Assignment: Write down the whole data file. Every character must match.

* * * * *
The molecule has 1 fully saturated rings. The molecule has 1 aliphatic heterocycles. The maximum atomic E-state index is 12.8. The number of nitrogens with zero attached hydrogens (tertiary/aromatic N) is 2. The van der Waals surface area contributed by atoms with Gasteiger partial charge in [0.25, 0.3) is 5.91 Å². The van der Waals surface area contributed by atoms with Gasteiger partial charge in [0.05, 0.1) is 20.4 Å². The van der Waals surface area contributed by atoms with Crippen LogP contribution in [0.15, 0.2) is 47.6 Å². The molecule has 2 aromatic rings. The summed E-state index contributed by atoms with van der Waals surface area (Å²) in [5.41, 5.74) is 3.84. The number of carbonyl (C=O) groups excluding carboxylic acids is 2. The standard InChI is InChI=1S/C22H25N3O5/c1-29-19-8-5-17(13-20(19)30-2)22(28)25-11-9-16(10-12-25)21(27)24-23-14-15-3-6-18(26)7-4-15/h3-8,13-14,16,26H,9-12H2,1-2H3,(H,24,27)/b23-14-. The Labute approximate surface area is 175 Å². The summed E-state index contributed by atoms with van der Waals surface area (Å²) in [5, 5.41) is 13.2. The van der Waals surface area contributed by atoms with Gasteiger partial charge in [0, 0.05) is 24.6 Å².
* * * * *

The molecule has 1 fully saturated rings. The molecule has 1 aliphatic heterocycles. The maximum atomic E-state index is 12.8. The number of nitrogens with zero attached hydrogens (tertiary/aromatic N) is 2. The van der Waals surface area contributed by atoms with Gasteiger partial charge in [0.25, 0.3) is 5.91 Å². The van der Waals surface area contributed by atoms with Gasteiger partial charge in [0.05, 0.1) is 20.4 Å². The van der Waals surface area contributed by atoms with Crippen LogP contribution in [0.15, 0.2) is 47.6 Å². The molecule has 2 aromatic rings. The summed E-state index contributed by atoms with van der Waals surface area (Å²) in [5.41, 5.74) is 3.84. The number of carbonyl (C=O) groups excluding carboxylic acids is 2. The standard InChI is InChI=1S/C22H25N3O5/c1-29-19-8-5-17(13-20(19)30-2)22(28)25-11-9-16(10-12-25)21(27)24-23-14-15-3-6-18(26)7-4-15/h3-8,13-14,16,26H,9-12H2,1-2H3,(H,24,27)/b23-14-. The Labute approximate surface area is 175 Å². The summed E-state index contributed by atoms with van der Waals surface area (Å²) in [5, 5.41) is 13.2. The van der Waals surface area contributed by atoms with Gasteiger partial charge in [0, 0.05) is 24.6 Å².